I took a chance and emailed my per-person budget along with possible dates. Gerry wrote back within hours and asked pertinent questions about my preferences: which were the top animals I wanted to see, luxury v. eco-lodge, and did I prefer to be with other people or on a private guide. A few days later, Gerry recommended we go on a privately guided safari in the Timbavati Private Preserve in South Africa with Michael from Wild-Eye. Having already seen David’s (youth photographer) great photos from Timbavati, I was sold.

Timbavati borders Kruger National Park and, because there are no fences, the animals go back and forth between the park and the preserve. Bottom line, we wouldn’t be going on this trip if I hadn’t stumbled onto Wild Eye through periscope. They’ve made it too easy to plan such a fabulous adventure.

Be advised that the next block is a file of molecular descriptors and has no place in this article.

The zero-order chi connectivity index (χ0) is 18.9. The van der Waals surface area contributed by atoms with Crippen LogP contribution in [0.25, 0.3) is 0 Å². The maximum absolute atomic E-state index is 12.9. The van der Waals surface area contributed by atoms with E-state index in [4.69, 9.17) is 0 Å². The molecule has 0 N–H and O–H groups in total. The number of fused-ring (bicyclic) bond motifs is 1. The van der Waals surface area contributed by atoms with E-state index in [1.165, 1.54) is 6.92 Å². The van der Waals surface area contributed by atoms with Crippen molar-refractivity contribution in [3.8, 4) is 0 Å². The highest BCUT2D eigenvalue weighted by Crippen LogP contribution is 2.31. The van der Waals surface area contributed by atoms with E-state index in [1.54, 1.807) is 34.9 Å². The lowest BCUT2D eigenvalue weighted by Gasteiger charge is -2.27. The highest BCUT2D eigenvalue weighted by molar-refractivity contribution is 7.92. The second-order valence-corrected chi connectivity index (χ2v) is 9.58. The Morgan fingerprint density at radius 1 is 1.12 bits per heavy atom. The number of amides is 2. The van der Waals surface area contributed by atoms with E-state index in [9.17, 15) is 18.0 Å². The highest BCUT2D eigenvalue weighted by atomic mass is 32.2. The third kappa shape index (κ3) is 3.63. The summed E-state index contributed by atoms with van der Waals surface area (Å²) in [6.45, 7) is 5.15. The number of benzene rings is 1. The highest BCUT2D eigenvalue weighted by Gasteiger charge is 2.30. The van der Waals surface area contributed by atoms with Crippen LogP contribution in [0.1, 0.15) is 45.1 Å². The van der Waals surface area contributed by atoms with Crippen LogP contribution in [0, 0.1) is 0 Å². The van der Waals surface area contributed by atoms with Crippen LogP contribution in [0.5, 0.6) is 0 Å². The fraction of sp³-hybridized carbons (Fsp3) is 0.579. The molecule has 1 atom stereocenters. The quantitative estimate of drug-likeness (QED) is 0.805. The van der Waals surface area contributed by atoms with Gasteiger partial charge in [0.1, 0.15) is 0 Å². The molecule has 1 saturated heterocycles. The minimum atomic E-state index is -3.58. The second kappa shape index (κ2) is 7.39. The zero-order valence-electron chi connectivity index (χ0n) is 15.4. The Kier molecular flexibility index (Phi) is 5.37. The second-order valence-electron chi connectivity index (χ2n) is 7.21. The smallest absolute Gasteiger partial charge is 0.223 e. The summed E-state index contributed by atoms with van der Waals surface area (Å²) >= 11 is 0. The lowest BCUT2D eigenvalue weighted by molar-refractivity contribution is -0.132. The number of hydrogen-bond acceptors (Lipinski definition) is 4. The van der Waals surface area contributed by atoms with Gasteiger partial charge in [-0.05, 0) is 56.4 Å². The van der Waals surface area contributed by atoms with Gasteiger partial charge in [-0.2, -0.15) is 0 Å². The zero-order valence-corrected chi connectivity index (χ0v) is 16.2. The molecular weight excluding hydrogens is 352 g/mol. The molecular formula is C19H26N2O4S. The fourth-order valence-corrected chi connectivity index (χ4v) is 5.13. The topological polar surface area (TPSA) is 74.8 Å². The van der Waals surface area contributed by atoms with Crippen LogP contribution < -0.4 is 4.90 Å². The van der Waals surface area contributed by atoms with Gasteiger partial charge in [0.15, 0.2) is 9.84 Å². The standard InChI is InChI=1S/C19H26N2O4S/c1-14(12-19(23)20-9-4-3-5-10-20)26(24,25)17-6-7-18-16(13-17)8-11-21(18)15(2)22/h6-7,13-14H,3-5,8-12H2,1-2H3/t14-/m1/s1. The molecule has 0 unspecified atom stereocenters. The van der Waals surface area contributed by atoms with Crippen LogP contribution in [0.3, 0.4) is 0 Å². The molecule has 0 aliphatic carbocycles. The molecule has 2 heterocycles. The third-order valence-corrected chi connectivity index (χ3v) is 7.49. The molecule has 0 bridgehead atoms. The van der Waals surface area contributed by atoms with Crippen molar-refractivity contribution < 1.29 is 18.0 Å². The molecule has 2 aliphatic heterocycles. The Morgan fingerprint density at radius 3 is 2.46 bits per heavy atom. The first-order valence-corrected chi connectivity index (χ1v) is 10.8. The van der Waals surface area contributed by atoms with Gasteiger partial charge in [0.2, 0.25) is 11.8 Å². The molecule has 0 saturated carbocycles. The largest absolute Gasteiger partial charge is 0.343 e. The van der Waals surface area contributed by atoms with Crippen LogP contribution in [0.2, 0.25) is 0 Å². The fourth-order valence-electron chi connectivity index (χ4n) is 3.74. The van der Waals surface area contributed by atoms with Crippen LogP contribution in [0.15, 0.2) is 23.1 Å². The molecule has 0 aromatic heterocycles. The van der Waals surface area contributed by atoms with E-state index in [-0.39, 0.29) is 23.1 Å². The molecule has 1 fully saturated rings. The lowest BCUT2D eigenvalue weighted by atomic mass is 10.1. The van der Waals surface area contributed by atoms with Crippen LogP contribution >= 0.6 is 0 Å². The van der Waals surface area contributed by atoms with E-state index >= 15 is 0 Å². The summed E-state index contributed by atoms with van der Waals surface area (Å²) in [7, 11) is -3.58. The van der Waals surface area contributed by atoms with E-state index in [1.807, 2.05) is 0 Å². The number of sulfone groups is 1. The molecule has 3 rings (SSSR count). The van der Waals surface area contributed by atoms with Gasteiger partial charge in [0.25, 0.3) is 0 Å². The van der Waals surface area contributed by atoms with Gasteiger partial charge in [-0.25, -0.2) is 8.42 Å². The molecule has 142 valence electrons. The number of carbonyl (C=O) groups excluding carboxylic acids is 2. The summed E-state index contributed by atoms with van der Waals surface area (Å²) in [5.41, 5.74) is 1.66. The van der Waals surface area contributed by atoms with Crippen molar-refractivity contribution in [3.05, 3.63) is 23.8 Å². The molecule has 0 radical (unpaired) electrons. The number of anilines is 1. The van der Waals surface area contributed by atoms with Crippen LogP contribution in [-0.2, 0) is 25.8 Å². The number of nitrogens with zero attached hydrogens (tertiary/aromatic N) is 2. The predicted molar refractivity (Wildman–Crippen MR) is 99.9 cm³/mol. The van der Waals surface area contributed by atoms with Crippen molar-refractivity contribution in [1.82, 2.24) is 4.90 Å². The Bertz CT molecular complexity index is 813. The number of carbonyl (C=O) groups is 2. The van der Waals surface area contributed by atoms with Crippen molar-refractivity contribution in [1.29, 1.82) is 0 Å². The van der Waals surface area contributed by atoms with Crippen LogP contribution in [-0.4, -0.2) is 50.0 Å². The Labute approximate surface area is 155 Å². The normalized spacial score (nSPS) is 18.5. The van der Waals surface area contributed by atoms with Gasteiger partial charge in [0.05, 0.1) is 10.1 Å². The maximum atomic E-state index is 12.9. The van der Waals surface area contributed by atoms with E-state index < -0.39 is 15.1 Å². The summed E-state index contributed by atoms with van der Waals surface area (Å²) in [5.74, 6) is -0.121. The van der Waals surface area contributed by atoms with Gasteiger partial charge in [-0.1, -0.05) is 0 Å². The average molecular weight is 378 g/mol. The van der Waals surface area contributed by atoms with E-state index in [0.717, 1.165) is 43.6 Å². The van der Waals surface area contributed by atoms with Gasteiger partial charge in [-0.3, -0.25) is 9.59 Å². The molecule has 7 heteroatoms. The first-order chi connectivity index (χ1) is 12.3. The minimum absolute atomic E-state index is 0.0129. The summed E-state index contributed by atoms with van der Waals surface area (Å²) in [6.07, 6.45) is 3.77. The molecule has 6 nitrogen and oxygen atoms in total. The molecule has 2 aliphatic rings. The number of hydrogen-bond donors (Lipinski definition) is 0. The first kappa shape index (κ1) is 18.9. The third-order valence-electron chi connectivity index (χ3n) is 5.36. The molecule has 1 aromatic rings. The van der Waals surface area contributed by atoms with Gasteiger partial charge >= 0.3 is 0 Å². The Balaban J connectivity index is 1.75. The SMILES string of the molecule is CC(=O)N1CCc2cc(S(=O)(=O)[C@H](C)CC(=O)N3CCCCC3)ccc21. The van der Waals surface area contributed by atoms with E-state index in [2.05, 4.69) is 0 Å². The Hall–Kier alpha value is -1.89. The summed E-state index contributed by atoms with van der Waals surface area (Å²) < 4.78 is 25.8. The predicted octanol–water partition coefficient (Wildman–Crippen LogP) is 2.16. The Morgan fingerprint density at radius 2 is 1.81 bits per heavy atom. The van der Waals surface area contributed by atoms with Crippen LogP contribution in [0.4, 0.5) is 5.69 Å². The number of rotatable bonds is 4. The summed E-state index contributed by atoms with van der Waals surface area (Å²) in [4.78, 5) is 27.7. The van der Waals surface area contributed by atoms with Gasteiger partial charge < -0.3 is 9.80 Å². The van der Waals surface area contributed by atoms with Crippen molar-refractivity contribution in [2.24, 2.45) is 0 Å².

More on the details of planning in my next post but if you want to follow Wild Eye to see their fabulous wildlife images, you have your pick of social media outlets:

  • Gerry (Wild Eye founder) is on Instagram/Twitter/Snapchat as: Gerryvanderwalt
  • Gerry’s The Wildlife Photography Podcast is on Itunes/Soundcloud
  • Our guide is on Instagram and Snapchat as: Michael.Laubscher
  • For additional info on Wild Eye click here

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Despite the continued cool temperatures, I’ve been getting glimpses of spring. Most recently I saw the lambs at Mount Vernon. Such sweetness:

Lambs
Peeking around the corner

Lamb

Lamb III